The Stone Roses
Writer(s): Ian Brown, John Squire (see lyrics here)
Released: November 13, 1989
First Charted: November 25, 1989
Peak: 5 AR, 8 UK, 13 AU (Click for codes to singles charts.)
Sales (in millions): 0.4 UK
Airplay/Streaming (in millions): -- radio, 20.5 video, 47.68 streaming
Click on award for more details.
About the Song:
The Stone Roses formed in Manchester, England in 1983. They were considered a pioneering group of the indie-dance Madchester movement of the late ‘80s and early ‘90s. The primary members were singer Ian Brown, guitarist John Squire, bassist Mani, and drummer Reni. Their 1989 debut album has been regarded as one of the most important in British history.
The band got locked into a legal battle with Silvertone, their record label, after the release of the album. It held up a follow-up, Second Coming, until 1994. In the interim, the band released a series of singles of which the most successful was “Fools Gold”/“What the World Is Waiting For.” The original plan was to release the latter as the A-side, but when Silvertone’s A&R man, Roddy Mckenna, urged the band to release “Fools Gold” as the A-side. Since the band wasn’t completely convinced, the decision was made to release it as a double-A-sided single. It became the UK’s biggest-selling independent single in 1989. SF
“From Mani’s seminal bassline to John Squire’s guitars, it already had the hallmarks of a belter, but when drummer Reni aped the beat of James Brown’s ‘Funky Drummer,’ a true classic was born.” XFM It was Squire who discovered the cut. He told Q magazine that the band were signing copies of their single “She Bangs the Drums” at a record shop and the owner let them pick out a few albums as a thank you. Squire picked up a breakbeats album and that’s where he heard “Funky Drummer.” SF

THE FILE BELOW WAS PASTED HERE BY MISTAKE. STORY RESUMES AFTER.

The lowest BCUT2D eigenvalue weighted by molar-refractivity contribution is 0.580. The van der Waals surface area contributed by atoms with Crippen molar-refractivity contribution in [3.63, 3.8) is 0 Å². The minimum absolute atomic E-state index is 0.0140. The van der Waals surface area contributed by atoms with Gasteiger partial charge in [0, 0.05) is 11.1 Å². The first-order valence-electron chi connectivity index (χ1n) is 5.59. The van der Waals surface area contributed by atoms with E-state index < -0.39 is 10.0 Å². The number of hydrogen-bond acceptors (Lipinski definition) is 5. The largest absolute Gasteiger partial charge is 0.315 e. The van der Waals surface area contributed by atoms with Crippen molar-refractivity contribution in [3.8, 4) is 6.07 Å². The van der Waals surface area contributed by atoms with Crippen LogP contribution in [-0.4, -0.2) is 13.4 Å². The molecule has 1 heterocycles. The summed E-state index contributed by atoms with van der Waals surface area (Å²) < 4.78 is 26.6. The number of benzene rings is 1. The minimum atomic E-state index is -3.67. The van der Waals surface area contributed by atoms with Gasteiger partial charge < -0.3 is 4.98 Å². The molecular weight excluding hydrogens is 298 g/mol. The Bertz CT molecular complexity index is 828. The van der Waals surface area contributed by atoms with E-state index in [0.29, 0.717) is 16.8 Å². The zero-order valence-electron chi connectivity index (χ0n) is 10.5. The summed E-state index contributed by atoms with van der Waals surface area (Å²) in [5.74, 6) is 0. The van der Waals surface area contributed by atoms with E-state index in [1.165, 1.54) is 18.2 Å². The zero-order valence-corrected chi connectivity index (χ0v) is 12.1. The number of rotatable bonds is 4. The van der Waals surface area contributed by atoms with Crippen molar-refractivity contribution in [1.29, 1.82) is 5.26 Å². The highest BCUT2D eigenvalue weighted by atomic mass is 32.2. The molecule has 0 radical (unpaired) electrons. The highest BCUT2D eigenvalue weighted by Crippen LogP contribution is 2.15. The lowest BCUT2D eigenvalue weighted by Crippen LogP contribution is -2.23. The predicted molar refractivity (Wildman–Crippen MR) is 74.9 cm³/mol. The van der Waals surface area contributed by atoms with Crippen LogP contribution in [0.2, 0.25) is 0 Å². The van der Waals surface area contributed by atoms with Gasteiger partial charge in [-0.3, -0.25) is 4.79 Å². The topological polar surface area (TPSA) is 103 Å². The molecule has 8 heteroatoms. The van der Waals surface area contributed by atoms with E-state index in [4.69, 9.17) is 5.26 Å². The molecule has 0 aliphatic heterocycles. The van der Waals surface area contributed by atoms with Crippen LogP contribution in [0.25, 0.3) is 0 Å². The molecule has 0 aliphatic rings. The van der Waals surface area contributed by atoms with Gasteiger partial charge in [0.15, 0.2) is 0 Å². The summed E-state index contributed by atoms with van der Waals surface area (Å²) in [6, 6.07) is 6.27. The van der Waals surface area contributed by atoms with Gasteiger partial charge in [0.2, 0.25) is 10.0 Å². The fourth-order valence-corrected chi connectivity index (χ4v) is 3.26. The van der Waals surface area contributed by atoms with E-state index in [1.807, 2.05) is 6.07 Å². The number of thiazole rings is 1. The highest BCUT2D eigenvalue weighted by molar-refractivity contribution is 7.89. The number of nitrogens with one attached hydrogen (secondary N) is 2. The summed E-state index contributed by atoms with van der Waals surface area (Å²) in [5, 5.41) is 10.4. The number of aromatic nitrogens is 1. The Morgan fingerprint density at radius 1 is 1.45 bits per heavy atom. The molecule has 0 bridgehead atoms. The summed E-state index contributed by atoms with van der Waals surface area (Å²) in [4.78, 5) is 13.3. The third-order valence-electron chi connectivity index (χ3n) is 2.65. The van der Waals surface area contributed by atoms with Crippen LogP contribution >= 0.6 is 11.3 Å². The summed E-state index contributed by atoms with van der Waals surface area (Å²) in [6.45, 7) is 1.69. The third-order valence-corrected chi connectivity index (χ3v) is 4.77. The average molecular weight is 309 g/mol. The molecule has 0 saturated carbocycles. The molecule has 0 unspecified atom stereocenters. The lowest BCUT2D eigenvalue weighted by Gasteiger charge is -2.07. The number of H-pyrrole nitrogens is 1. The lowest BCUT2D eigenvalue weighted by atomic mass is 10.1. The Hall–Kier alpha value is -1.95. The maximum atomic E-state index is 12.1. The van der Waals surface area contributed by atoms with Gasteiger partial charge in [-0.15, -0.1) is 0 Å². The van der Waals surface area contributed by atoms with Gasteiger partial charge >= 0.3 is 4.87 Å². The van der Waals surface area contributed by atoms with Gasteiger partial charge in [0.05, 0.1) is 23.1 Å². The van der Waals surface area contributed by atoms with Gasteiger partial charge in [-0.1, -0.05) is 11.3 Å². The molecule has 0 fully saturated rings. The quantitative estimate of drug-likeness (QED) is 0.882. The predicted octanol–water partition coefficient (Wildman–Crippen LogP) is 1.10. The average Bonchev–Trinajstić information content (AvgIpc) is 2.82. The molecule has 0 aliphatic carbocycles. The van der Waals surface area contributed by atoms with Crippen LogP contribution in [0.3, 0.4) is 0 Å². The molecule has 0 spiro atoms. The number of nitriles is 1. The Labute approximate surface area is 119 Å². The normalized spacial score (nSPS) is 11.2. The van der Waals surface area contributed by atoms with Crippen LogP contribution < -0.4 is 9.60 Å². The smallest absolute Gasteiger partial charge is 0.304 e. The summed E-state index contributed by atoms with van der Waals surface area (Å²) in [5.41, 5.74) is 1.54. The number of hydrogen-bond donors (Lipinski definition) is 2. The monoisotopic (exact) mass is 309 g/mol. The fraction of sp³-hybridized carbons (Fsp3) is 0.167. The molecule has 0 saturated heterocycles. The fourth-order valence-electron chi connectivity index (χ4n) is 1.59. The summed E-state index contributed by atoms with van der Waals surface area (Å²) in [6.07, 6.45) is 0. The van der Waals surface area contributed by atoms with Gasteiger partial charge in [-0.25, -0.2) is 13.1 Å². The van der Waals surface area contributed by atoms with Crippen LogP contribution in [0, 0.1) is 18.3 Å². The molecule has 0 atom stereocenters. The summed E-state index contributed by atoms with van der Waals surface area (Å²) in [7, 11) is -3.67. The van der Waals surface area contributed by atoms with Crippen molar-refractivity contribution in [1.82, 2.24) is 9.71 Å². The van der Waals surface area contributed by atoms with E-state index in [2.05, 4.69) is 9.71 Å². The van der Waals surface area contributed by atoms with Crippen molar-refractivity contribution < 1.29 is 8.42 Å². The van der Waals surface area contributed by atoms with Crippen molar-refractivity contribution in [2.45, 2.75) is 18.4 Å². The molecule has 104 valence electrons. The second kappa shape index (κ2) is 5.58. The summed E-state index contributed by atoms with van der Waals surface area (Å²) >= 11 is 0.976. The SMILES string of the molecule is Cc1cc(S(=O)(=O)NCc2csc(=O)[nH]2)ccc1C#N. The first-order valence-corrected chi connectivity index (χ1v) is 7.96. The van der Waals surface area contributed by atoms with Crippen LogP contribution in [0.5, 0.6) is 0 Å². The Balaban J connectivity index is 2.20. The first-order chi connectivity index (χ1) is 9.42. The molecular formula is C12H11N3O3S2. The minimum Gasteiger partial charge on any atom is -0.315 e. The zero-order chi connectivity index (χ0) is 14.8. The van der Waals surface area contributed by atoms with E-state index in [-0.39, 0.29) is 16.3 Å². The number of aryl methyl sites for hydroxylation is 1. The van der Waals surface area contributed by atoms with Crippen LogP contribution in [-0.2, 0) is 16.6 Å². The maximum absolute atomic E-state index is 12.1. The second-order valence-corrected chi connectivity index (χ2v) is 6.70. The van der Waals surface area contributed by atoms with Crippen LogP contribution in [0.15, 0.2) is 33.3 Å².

The “masterful synthesis of rock and funk pioneered indie-dance and the re-mix dance craze of New Wave groups such as Primal Scream.” SF XFM called “Fools Gold” “the definitive Stone Roses song, the definitive baggy track and the tune that would define Madchester.” XFM Listeners at BBC Radio 5 concurred in 2007 when they voted it “the song that best summed up the city of Manchester.” SF
Brown said the lyrics hinted at trouble brewing amongst the band. The words were inspired by The Treasure of the Sierra Madre, a 1948 Humphrey Bogart film. Brown said, “In the film the friends go up a mountain looking for gold. But as they go on, they start turning on one another. That's how it felt once the Roses started getting successful. Suddenly everyone was after their piece of gold.” SF
First posted 10/14/2021; last updated 10/26/2021.